This kind of thinking, especially with gaming, unless it is fueling your excitement and driving you to really dive deep into research, isn't necessarily good for getting a campaign off the ground nor is it good for developing interest in a topic. 

Don't get me wrong, I think its good and important to learn history as well as you can, and to understand what you don't know, but I also think everyone comes to it at different experience levels and with different areas of knowledge. I generally read more history books than novels, but one thing that makes me keenly aware of is just how much I don't know (sometimes it is like the more you learn, the less you realize you understand about the depth of a topic). 

Here I would say a good approach is to understand its okay to be a beginner on any topic in history and learn what you can, while also understand that even people who know a great deal, often get things wrong. When you are starting out on a topic learn what you can but you need to keep your mind flexible to incorporate new information as it comes to you. It is easy for example to develop a rigid sense of history around the first source you read, which is setting yourself up for issues down the road (your first source may have errors, may be out of date information, the source may reflect one school of thought in history but you might need exposure to others, or you may only be getting a simplified narrative that is more actively debated). The point is it is an ongoing process, it is not a mountain you need to climb and reach the top of. 

It is also important to remember you don't need to position yourself as an expert to the group. This is something I hear a lot from people. They feel like they must be an expert in a topic to run a game around it. It is good to research, but I've also seen many people never start down the road of learning about a genre they had a budding interest in, because they were afraid of this. You are the GM, but you can be honest with your players about your level of knowledge. When I first started running classic horror games at 14, I knew only a fraction of what I came to know about the horror genre, gothic literature and classic horror movies that I came to know over the course of my campaigns. When I ran Call of Cthulhu for the first time, I had only just started reading Lovecraft. If you know about the genre and the topics that relate to it, then that's great, it will definitely give you a huge leg up. But there isn't anything wrong in my opinion with learning about a genre on the job (and running a campaign is a good way to learn history because you will be more curious as you read and you will have active questions that arise from the campaigns that you can take into your reading and give it better focus).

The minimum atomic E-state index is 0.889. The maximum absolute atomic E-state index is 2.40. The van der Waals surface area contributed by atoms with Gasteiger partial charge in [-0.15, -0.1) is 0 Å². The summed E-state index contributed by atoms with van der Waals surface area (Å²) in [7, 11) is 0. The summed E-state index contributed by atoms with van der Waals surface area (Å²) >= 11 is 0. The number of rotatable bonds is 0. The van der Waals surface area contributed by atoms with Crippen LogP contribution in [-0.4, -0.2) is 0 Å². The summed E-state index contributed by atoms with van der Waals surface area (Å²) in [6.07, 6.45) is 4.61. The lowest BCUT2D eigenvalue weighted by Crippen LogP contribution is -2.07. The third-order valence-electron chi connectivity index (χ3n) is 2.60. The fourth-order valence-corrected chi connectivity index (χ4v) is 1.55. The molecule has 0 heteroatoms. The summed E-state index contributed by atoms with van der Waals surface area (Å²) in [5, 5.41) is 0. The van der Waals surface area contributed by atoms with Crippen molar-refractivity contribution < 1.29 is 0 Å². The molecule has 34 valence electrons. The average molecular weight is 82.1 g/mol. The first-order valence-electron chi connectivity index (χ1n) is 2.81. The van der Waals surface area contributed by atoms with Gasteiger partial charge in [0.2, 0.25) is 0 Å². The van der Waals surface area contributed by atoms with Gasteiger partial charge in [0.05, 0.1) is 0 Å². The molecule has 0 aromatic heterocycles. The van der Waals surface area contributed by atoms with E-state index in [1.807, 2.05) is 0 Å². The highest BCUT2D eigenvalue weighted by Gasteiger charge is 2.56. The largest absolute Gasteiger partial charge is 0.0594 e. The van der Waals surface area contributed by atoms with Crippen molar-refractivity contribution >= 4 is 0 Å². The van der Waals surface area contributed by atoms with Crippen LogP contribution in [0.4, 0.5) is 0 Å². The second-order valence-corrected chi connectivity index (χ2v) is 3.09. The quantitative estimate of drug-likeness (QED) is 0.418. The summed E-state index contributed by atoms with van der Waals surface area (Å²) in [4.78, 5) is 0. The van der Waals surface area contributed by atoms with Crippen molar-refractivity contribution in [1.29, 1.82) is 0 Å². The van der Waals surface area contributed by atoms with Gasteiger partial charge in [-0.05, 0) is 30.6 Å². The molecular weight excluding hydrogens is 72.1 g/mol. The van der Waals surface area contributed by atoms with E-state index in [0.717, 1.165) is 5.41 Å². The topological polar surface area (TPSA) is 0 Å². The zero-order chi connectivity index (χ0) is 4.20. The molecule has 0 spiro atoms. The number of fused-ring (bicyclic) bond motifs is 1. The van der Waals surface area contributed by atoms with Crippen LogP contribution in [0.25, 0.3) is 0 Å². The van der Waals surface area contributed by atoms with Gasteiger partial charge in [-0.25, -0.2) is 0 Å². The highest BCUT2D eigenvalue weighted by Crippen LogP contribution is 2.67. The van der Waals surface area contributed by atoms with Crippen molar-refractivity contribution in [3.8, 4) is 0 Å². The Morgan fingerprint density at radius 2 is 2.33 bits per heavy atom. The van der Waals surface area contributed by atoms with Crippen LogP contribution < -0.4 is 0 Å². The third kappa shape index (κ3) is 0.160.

I mention all of this because Strange Tales of Songling is inspired by Chinese anomaly accounts and by its history. It sets things in a surreal dreamscape realm inspired by China, which is intended to make things easier for GMs, but it is also clearly taking inspiration from real history. Even in a fantasy analogue, GMs not well acquainted with the history, have expressed reluctance. So I encourage people to relax, understand they can learn while they are running the game, that they can draw on the knowledge of their players as well if they are worried about disrupting peoples suspension of disbelief by getting some cultural detail wrong. You'll get better as you go, you can work with your group together to support the campaigns overall foundation of knowledge.